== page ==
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Articles on treaty

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We need more positive Indigenous-settler alliances like the one with Shoal Lake 40 First Nation, which created 24 km Freedom Road to provide access to the Trans-Canada Highway. Here a teepee frame sits beside Shoal Lake. THE CANADIAN PRESS/John Woods

How the COVID-19 crisis calls us towards reconciliation

The COVID-19 pandemic crisis could represent an opportunity to live up to all the recent talk of reconciliation in Canada.
Indigenous activists have drawn attention to threatened waterways, neglected Residential School cemeteries and other social issues by walking across Land. Here a group of settlers on an Indigenous Land acknowledgment pilgrimage. Laurence Brisson/The Concordian

Learning the Land: Walking the talk of Indigenous Land acknowledgements

University, religious and sports gatherings often begin with an Indigenous Land acknowledgement. But what do they mean? And how can settler groups begin to walk the talk?
A nuclear arms race could have devastating effects, and working towards nuclear disarmament is becoming more urgent. Shutterstock

Canada could slow the accelerating nuclear arms race

The recent nuclear explosions in Russia serve as a reminder of the threat that nuclear weapons pose. Canada is uniquely situated to work toward the elimination of nuclear weapons globally.
The Queensland treaty process is still in the early stages and negotiations will not begin for several years. But it’s still a historic step forward for Indigenous communities. Tracey Nearmy/AAP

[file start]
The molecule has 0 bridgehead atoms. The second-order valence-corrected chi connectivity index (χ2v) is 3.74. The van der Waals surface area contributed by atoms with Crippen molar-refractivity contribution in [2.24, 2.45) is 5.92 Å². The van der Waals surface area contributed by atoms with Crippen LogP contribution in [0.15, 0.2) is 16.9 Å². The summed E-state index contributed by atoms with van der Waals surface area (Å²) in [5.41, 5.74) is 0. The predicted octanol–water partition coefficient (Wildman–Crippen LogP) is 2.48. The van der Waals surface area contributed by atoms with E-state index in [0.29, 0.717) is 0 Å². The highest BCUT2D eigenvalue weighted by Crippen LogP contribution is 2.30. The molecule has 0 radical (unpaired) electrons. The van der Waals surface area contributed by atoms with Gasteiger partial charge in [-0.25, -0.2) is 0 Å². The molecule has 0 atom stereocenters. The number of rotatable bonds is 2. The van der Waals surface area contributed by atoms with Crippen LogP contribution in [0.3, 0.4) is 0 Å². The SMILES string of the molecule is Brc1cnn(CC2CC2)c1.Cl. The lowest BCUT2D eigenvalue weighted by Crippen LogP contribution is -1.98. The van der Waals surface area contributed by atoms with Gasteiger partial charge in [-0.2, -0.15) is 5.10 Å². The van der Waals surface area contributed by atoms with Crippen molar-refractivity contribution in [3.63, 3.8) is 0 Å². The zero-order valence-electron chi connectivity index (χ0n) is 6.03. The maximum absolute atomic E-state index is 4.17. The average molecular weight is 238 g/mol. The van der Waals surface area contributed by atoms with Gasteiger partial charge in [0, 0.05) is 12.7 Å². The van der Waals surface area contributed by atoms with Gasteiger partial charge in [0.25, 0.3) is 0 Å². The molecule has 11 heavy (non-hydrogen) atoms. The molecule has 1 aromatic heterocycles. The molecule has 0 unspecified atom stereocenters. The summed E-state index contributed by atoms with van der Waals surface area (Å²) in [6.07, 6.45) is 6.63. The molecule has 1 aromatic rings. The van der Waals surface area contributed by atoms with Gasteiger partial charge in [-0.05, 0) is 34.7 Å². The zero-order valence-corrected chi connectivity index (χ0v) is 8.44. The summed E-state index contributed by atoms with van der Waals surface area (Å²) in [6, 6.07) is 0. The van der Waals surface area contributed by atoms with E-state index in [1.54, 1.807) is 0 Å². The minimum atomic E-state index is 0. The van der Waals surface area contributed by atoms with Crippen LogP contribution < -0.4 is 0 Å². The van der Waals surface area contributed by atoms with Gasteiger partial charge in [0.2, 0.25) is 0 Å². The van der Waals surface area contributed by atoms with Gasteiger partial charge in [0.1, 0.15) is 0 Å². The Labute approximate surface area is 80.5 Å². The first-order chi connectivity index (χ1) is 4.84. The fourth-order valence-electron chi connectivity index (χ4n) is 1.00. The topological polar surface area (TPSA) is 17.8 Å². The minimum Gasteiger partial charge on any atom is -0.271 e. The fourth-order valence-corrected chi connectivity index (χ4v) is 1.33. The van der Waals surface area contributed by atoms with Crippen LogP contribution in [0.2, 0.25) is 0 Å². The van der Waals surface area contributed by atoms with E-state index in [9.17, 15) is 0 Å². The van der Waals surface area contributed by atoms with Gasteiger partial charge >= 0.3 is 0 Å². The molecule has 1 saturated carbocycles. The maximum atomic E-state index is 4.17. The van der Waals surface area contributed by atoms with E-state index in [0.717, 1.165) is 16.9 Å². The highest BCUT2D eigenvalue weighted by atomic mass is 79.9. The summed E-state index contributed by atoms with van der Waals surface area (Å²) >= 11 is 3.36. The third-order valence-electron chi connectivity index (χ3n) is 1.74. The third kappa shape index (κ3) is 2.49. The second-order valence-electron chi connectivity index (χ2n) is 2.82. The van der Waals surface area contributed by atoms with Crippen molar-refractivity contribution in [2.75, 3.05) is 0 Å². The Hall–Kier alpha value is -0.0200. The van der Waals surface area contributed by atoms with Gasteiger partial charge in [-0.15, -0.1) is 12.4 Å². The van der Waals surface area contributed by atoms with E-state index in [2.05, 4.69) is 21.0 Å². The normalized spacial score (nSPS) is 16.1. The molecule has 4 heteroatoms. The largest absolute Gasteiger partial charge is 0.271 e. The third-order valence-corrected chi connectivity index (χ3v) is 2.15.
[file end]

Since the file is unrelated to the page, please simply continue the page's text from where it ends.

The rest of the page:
As the federal government debates an Indigenous Voice, state and territories are pressing ahead

Queensland has become the latest state or territory to embark on an Indigenous treaty process. But for lasting progress to be made, the federal government cannot shirk its responsibility.
Maps can be a tool in the defense of Indigenous communities against extractive industries. Canadian Centre for Architecture; Grant Tigner, painter. Seagrams Limited, publisher. The St. Lawrence Seaway and Power Project, in The St. Lawrence Seaway: The Realization of a Mighty Dream, 1954.

Using maps as a weapon to resist extractive industries on Indigenous territories

Historically, western corporate maps have been privileged over Indigenous ones. But given the essential debate of territory in resource conflicts, maps are a crucial tool.
More than 70 years after the Hiroshima bombing, a majority of countries are pushing for a legally-binding treaty against nuclear weapons. Tim Wright/ICAN/Flickr

As the world pushes for a ban on nuclear weapons, Australia votes to stay on the wrong side of history

In early December, the nations of the world are poised to take an historic step on nuclear weapons. Yet Australia sticks out like a sore thumb among Asia-Pacific nations in arguing against change.

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